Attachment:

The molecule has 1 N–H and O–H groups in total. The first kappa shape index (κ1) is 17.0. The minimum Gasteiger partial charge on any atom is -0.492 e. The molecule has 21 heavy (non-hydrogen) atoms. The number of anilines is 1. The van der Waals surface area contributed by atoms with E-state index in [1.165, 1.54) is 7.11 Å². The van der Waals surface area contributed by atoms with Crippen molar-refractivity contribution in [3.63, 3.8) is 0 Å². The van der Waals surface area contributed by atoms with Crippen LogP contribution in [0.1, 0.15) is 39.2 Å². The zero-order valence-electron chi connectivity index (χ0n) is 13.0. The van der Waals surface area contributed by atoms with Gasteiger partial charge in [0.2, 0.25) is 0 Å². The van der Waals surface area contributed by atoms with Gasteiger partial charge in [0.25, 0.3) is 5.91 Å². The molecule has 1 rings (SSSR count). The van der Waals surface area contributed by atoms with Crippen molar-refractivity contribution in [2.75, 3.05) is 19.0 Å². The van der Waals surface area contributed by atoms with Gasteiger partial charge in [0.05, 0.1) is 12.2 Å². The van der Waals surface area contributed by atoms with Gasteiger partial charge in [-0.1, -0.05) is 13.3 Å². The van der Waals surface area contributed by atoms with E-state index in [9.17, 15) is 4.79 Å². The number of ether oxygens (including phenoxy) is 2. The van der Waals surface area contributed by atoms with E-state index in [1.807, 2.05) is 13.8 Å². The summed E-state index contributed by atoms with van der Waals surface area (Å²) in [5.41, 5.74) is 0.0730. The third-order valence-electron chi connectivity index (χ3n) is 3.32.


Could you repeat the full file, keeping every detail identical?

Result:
The molecule has 1 N–H and O–H groups in total. The first kappa shape index (κ1) is 17.0. The minimum Gasteiger partial charge on any atom is -0.492 e. The molecule has 21 heavy (non-hydrogen) atoms. The number of anilines is 1. The van der Waals surface area contributed by atoms with E-state index in [1.165, 1.54) is 7.11 Å². The van der Waals surface area contributed by atoms with Crippen molar-refractivity contribution in [3.63, 3.8) is 0 Å². The van der Waals surface area contributed by atoms with Crippen LogP contribution in [0.1, 0.15) is 39.2 Å². The zero-order valence-electron chi connectivity index (χ0n) is 13.0. The van der Waals surface area contributed by atoms with Gasteiger partial charge in [0.2, 0.25) is 0 Å². The van der Waals surface area contributed by atoms with Gasteiger partial charge in [0.25, 0.3) is 5.91 Å². The molecule has 1 rings (SSSR count). The van der Waals surface area contributed by atoms with Crippen molar-refractivity contribution in [2.75, 3.05) is 19.0 Å². The van der Waals surface area contributed by atoms with Gasteiger partial charge in [0.05, 0.1) is 12.2 Å². The van der Waals surface area contributed by atoms with Gasteiger partial charge in [-0.1, -0.05) is 13.3 Å². The van der Waals surface area contributed by atoms with E-state index in [9.17, 15) is 4.79 Å². The number of ether oxygens (including phenoxy) is 2. The van der Waals surface area contributed by atoms with E-state index in [1.807, 2.05) is 13.8 Å². The summed E-state index contributed by atoms with van der Waals surface area (Å²) in [5.41, 5.74) is 0.0730. The third-order valence-electron chi connectivity index (χ3n) is 3.32.